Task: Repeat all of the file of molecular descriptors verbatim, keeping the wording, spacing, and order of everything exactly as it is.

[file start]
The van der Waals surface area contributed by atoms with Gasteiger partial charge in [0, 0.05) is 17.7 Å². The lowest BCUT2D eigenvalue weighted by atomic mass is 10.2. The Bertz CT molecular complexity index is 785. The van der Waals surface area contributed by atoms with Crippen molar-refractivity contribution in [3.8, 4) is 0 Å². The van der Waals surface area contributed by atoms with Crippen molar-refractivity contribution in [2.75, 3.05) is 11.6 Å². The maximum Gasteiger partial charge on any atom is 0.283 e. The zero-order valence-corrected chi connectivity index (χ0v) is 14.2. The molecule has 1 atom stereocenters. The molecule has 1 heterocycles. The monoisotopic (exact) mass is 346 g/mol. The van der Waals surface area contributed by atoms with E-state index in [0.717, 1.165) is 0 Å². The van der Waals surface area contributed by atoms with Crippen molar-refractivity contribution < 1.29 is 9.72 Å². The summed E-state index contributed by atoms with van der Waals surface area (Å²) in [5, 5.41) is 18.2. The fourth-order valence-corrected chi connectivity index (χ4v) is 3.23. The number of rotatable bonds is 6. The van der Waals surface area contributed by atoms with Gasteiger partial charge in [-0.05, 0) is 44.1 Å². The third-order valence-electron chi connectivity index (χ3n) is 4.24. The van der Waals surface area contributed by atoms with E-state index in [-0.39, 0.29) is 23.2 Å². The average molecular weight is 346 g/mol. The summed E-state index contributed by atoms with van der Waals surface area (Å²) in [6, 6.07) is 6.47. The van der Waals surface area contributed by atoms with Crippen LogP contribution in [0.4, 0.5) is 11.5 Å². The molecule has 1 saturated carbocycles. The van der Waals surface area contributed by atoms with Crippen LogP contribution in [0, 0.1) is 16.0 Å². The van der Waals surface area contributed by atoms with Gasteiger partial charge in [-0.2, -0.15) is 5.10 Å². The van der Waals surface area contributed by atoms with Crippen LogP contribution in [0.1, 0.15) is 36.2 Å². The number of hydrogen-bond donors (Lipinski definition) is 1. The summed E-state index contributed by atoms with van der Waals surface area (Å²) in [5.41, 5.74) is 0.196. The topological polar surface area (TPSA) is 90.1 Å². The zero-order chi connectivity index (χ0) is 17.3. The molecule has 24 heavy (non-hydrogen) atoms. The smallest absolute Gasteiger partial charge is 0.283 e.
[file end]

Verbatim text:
The van der Waals surface area contributed by atoms with Gasteiger partial charge in [0, 0.05) is 17.7 Å². The lowest BCUT2D eigenvalue weighted by atomic mass is 10.2. The Bertz CT molecular complexity index is 785. The van der Waals surface area contributed by atoms with Crippen molar-refractivity contribution in [3.8, 4) is 0 Å². The van der Waals surface area contributed by atoms with Crippen molar-refractivity contribution in [2.75, 3.05) is 11.6 Å². The maximum Gasteiger partial charge on any atom is 0.283 e. The zero-order valence-corrected chi connectivity index (χ0v) is 14.2. The molecule has 1 atom stereocenters. The molecule has 1 heterocycles. The monoisotopic (exact) mass is 346 g/mol. The van der Waals surface area contributed by atoms with E-state index in [0.717, 1.165) is 0 Å². The van der Waals surface area contributed by atoms with Crippen molar-refractivity contribution < 1.29 is 9.72 Å². The summed E-state index contributed by atoms with van der Waals surface area (Å²) in [5, 5.41) is 18.2. The fourth-order valence-corrected chi connectivity index (χ4v) is 3.23. The number of rotatable bonds is 6. The van der Waals surface area contributed by atoms with Gasteiger partial charge in [-0.05, 0) is 44.1 Å². The third-order valence-electron chi connectivity index (χ3n) is 4.24. The van der Waals surface area contributed by atoms with E-state index in [-0.39, 0.29) is 23.2 Å². The average molecular weight is 346 g/mol. The summed E-state index contributed by atoms with van der Waals surface area (Å²) in [6, 6.07) is 6.47. The van der Waals surface area contributed by atoms with Crippen LogP contribution in [0.4, 0.5) is 11.5 Å². The molecule has 1 saturated carbocycles. The van der Waals surface area contributed by atoms with Crippen LogP contribution in [0, 0.1) is 16.0 Å². The van der Waals surface area contributed by atoms with Gasteiger partial charge in [-0.2, -0.15) is 5.10 Å². The van der Waals surface area contributed by atoms with Crippen LogP contribution in [0.1, 0.15) is 36.2 Å². The number of hydrogen-bond donors (Lipinski definition) is 1. The summed E-state index contributed by atoms with van der Waals surface area (Å²) in [5.41, 5.74) is 0.196. The topological polar surface area (TPSA) is 90.1 Å². The zero-order chi connectivity index (χ0) is 17.3. The molecule has 24 heavy (non-hydrogen) atoms. The smallest absolute Gasteiger partial charge is 0.283 e.